I have seen this question in forum before, still I am putting this, sorry for that.

I have work experience of 5yrs in manual testing mobile applications. Basically I'm searching a new job with a good company with defined processes and with good work culture. While searching the job I'm facing some difficulties.

My question is , shall I continue with manual testing or switch to a new environment so that I never face such difficulties in near future?

Please guide me, you valuable inputs will help me a lot.

Thanks in advance.

  • 1
    Could you give us some more information about the difficulties you are facing?
    – Kate Paulk
    Apr 29, 2014 at 11:33
  • difficulties such as not getting enough intervies calsl from companies,some peoples says,there no demand in manual testing in IT industry..some peoples says..change u r environment such go to developing side or choose SAP like that..after 5 yrs of exp in testing its difficult to change my line..
    – user7620
    Apr 29, 2014 at 12:33

3 Answers 3


I am technically a manual tester and I just changed companies and literally had a slew of companies trying to recruit me. QA work in general is exploding as companies see how much value it offers them as a whole.

I have a feeling your issue falls into 2 categories.

  1. A weak resume (Easily fixed)

  2. Lots of experience with little to show for it

The question you have to ask yourself is how do you remedy this. A weak resume essentially means you are being screened out by the software screeners. Include the keywords for the position you want (use google adwords to find the keywords that recruiters are searching for, include it in your resume).

Also another good trick is to include your accomplishments. Saying "I am experienced with Test Planning" is one thing, saying "For the previous 3 years I have been organizing, developing, supervising and executing testing operations", which is likely closer to what you are doing, is better. And then provide examples of that experience.

As for accomplishments, you have to communicate what makes you a stellar employee and, probably more importantly, why you are 'just a manual tester'. I was asked this several times since I have extensive experience in nearly all aspects of the SDLC. The easiest answer, I am passionate about testing and love my job.

I hope this helps you out. Manual testing is still extremely important and needs more quality people in the field. A lot of people use manual testing as a stepping stone without realizing that the best manual testers can earn well over 100k while still enjoying their job.

  • thanks paul for u r valuable replay...pls give u r mail id..i wil share my cv..u can review it..
    – user7620
    Apr 29, 2014 at 13:03
  • +1 for examples. I've been seeing hundreds of resumes listing same list of responsibilities over and over. I've been missing particular examples of achievements, like: "I've introduced hallway testing and improved percentage of usability bugs found" or "I've mentored three junior testers on system architecture and risk areas".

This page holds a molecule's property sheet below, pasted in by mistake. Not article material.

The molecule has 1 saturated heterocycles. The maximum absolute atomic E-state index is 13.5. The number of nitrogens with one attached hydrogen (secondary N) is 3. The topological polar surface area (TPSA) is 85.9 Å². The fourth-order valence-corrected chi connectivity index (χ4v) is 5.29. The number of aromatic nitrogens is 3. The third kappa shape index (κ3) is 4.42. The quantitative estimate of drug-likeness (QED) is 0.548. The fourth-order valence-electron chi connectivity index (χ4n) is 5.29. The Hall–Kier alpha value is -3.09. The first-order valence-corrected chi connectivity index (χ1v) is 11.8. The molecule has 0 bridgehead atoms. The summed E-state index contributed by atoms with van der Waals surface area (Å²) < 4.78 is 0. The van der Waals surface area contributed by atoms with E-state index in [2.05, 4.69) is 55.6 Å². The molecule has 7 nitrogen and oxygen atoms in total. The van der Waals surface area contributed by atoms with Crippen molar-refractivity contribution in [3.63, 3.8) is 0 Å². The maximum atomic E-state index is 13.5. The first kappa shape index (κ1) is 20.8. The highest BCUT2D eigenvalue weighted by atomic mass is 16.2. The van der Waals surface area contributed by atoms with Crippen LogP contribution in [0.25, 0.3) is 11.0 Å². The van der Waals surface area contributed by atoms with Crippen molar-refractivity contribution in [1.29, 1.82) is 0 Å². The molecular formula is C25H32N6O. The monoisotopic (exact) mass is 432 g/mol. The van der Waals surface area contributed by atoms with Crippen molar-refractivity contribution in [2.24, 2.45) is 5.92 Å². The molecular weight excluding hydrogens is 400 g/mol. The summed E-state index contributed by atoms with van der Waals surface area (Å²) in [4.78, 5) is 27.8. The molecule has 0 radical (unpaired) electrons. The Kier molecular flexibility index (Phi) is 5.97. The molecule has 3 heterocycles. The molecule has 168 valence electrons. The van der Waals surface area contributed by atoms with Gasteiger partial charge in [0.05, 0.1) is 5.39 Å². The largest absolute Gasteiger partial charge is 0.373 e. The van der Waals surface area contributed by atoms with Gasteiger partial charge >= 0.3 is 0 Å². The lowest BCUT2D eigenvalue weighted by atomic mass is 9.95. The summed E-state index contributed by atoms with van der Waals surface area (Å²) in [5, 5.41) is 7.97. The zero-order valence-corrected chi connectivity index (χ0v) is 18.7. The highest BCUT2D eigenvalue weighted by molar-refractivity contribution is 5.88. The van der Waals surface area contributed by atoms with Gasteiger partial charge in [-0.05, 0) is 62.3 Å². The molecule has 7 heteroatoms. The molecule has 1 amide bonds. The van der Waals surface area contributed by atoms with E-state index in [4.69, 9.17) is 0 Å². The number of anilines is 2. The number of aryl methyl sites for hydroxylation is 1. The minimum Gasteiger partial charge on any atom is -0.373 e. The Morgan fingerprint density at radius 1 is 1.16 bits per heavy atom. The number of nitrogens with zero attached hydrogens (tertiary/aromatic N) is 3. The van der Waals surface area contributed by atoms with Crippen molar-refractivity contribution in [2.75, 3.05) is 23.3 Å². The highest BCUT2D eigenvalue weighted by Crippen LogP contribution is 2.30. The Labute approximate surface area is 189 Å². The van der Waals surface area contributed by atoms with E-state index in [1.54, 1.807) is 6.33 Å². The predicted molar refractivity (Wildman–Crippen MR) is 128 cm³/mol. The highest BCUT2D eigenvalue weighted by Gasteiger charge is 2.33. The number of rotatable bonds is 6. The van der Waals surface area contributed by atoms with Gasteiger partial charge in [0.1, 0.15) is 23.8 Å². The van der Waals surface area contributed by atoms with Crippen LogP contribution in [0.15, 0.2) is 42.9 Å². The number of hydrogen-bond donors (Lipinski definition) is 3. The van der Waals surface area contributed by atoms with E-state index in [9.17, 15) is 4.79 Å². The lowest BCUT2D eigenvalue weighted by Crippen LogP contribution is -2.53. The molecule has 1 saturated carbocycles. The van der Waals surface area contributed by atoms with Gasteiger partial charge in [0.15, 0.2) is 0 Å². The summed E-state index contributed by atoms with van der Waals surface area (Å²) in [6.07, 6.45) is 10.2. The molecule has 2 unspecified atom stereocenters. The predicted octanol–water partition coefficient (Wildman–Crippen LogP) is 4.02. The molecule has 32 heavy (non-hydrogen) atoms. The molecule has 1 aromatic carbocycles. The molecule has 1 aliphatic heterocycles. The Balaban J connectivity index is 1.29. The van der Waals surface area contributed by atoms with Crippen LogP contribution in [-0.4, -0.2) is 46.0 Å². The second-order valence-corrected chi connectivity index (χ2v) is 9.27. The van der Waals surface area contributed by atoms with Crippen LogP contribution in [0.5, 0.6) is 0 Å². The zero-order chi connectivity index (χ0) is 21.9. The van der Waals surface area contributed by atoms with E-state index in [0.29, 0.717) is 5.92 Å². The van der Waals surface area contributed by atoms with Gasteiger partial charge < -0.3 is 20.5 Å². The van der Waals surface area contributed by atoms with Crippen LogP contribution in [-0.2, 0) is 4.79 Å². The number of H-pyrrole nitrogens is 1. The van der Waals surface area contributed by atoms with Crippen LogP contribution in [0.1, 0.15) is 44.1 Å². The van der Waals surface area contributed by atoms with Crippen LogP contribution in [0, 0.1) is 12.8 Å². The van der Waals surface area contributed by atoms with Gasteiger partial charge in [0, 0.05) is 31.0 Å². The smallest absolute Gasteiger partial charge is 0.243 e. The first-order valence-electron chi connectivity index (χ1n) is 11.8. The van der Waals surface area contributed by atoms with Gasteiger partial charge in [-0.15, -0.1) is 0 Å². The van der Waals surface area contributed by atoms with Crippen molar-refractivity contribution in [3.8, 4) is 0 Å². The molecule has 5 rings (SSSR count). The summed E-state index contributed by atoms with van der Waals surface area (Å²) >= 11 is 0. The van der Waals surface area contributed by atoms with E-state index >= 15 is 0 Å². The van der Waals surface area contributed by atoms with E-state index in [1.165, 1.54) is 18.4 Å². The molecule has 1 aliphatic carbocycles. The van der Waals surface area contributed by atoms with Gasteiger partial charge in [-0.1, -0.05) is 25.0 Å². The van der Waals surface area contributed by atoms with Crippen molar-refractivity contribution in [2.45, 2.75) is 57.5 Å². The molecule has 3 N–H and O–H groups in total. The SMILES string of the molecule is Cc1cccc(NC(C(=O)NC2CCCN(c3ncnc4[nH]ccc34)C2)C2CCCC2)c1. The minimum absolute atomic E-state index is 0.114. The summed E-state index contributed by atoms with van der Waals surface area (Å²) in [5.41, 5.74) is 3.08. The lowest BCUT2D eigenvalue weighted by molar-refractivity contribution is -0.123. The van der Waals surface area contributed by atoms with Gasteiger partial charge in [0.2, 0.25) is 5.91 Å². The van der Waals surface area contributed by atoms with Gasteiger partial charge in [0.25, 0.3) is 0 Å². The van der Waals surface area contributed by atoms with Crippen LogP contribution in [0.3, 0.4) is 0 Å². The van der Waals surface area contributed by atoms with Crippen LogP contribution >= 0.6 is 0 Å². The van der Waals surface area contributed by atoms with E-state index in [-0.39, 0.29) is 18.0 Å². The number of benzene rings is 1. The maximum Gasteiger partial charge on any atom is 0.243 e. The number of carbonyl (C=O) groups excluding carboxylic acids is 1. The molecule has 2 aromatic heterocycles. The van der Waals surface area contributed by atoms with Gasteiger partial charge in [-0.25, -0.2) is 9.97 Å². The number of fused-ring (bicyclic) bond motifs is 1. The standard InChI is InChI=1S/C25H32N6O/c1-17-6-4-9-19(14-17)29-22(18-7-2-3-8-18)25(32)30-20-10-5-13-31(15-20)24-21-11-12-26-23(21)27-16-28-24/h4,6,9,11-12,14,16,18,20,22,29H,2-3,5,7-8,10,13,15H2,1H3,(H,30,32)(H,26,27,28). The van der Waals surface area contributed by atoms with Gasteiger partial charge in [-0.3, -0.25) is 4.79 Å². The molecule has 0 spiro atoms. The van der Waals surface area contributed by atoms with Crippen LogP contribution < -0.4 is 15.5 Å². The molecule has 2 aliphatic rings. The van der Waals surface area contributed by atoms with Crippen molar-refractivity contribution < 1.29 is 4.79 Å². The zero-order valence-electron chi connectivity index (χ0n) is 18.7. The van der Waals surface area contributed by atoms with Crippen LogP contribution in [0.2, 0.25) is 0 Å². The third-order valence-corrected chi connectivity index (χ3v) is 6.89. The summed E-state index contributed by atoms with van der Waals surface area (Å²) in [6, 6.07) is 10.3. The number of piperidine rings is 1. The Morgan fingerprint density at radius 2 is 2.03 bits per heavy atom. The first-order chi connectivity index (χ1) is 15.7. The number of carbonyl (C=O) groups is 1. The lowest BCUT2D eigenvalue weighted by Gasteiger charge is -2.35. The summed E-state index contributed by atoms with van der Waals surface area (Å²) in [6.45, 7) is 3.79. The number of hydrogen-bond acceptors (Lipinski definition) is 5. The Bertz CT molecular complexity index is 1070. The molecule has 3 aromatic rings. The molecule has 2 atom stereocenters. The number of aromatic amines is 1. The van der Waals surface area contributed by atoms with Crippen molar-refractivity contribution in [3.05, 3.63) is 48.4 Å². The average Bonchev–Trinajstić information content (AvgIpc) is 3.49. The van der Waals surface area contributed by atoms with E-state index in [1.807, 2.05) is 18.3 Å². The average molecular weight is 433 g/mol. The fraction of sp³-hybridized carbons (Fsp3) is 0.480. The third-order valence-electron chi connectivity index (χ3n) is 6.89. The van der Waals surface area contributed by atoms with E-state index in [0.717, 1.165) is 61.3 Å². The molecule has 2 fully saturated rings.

– dzieciou
    Jan 20, 2020 at 10:05

Switching jobs often does not solve the problems you are running into, every company has issues on a certain level. Problems like a bad boss, undefined work processes and or a bad work culture exist everywhere and you will always get one or the other.

You get the work environment you deserve. The only one who can change it is you! Either accept the current situation or try to speak up and improve the environment.

In your current job it will probably be easier to standup and make the changes, in a new job you will need to earn credits again from the start. Also keep in mind that cultural changes can take multiple years before you see an actual effect, most people do not like change. Just keep repeating and don't give up, even when you think you are stuck for months. Try to see if you can implement a continuous improvement process to make improvements in baby steps.

Quality starts with the process, the process should facilitate quality end-to-end. Manual testing is just a small part of safe guarding quality.


As other said, you should improve your resume, showing what you learned during 5 years of testing.

  • Did your skill and responsibility increased?
  • What exactly you accomplished, in measurable business terms?
  • Or was it just 6 month experience repeated 12 times, with nothing learned?

Also, you can count yourself extremely lucky if new employer will take chances on you and pay you to learn new skills. It is unlikely. Better, learn new technologies on your own time and dime. Or try to sell your boss that if you learn technology X, you will be more productive. And then you better deliver :-)

I assume you are considering switching from manual to automated testing, am I right? You have few questions to consider:

  • What of many technologies for automated testing is most appropriate in your current workplace? Selenium and Appium (google knows links) is popular option.
  • What programming languages do you know? If none, Python is widely considered easiest for beginners (much easier than Java), and has Selenium bindings.
  • But maybe in your special situation different solution is preferable. Your boss knows better. Or, you can do your own hobby projects in Selenium - it is free/open source.

Do not jump the ship before learning to swim. Learn new skills, then start looking for a new job.

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